Before his junior year of high school, Terry K. McEwen M.B.A. ’98 was unsure about his future career goals. That all changed when he sat down with his history teacher, George Warren, at The Hun School of Princeton.

“One of our assignments was to discuss our career goals and objectives. At the time, I was not sure what I wanted to do,” McEwen remembered. “I met with him after class to discuss my uncertainties, and he gave me insight about the banking industry because math was one of my strongest fields.”

Fortunately, McEwen followed his instructor’s advice, and he is now the highest-ranking African-American in the state’s banking industry. After a 26-year career in the financial services industry, former bank executive McEwen was appointed director of the Division of Banking of the New Jersey Department of Banking and Insurance in 2006.

The Division of Banking of the New Jersey Department of Banking and Insurance examines and regulates 22 different industries, including banks, sales finance, home repair contractors, foreign banks, mortgage bankers, money transmitters, check cashers, debt adjuster, motor vehicle installment sales, credit unions, and others representing about $170 billion of the various industries in New Jersey.

McEwen, who oversees the regulatory process, investigations, legislative issues and enforcement actions, said this is one of the most challenging economic downturns since the 1820s when the housing and financial sectors were destroyed.

“There are different challenges every day, and my job is to oversee how the department responds, acts and wades through the challenges in a proactive manner, so the industries that we regulate continue to maintain their integrity at the end of the process.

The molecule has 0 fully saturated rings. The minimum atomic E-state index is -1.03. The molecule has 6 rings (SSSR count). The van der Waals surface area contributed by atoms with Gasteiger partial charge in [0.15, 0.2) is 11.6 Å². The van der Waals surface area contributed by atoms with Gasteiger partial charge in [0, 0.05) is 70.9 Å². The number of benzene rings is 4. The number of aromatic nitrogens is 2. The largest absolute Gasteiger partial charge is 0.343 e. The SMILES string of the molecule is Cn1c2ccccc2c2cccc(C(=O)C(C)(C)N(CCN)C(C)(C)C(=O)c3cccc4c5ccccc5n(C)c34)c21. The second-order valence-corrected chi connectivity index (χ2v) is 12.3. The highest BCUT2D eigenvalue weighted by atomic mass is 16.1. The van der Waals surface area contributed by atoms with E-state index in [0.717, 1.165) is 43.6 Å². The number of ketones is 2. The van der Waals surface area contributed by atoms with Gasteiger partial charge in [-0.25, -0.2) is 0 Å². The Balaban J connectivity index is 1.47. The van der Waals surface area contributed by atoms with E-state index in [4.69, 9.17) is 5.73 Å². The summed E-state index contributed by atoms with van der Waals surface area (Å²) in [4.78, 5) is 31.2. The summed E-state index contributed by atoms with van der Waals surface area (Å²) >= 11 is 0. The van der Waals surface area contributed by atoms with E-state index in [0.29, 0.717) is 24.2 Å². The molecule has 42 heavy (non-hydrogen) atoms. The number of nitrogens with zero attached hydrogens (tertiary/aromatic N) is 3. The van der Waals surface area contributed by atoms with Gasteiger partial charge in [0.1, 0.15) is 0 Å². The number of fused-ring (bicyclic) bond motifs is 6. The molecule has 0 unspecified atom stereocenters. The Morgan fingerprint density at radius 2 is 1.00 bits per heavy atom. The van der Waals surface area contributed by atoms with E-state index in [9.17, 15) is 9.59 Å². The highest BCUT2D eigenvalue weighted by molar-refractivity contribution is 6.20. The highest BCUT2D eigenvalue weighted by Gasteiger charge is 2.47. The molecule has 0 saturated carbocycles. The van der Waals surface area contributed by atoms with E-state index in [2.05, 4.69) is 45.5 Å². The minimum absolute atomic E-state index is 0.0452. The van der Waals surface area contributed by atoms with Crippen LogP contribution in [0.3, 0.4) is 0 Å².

“It’s rewarding to work for industries that present so many challenges. The most rewarding part about the job is being able to address people’s concerns and protect them from some of the negative impacts of what the financial industries have gone through,” he said.

Prior to his current post, McEwen served as senior vice president of retail banking for First Washington State Bank where he was responsible for more than 100 employees and managed $600 million in assets. McEwen also has extensive experience in business growth and development, having managed programs aimed at attracting new businesses to New Jersey for the state Economic Development Authority.

McEwen earned a Bachelor of Science in Business Administration with minors in economics and psychology from the University of Pittsburgh where he was a member of Delta Sigma Pi and was a member of the 1976 University of Pittsburgh national championship football team.

McEwen attended M.B.A. classes part time at Rider, while he worked full time at PNC bank where he was a commercial lender and in charge of government relations and community development.

“Rider has a tremendous reputation in the business arena. It has very high qualified faculty and staff,” he said. “It is renowned for its business program, especially how accessible the night program is for individuals who worked during the day. At the time, individuals like Dean Sandberg were very easy to call to discuss the academic process and to explain what Rider had to offer.”

McEwen, who lives in Lawrenceville with his wife and three children, has served on the Rider Board of Trustees since 2005.

“I graciously accepted the position on the board because I wanted to give back to an institution that gave me so much,” he said. “I think that a degree from Rider has a tremendous amount of benefits associated with it – educationally, socially and professionally. It covers a whole spectrum of life experiences that are rewarding for any individual who goes through the M.B.A. program.”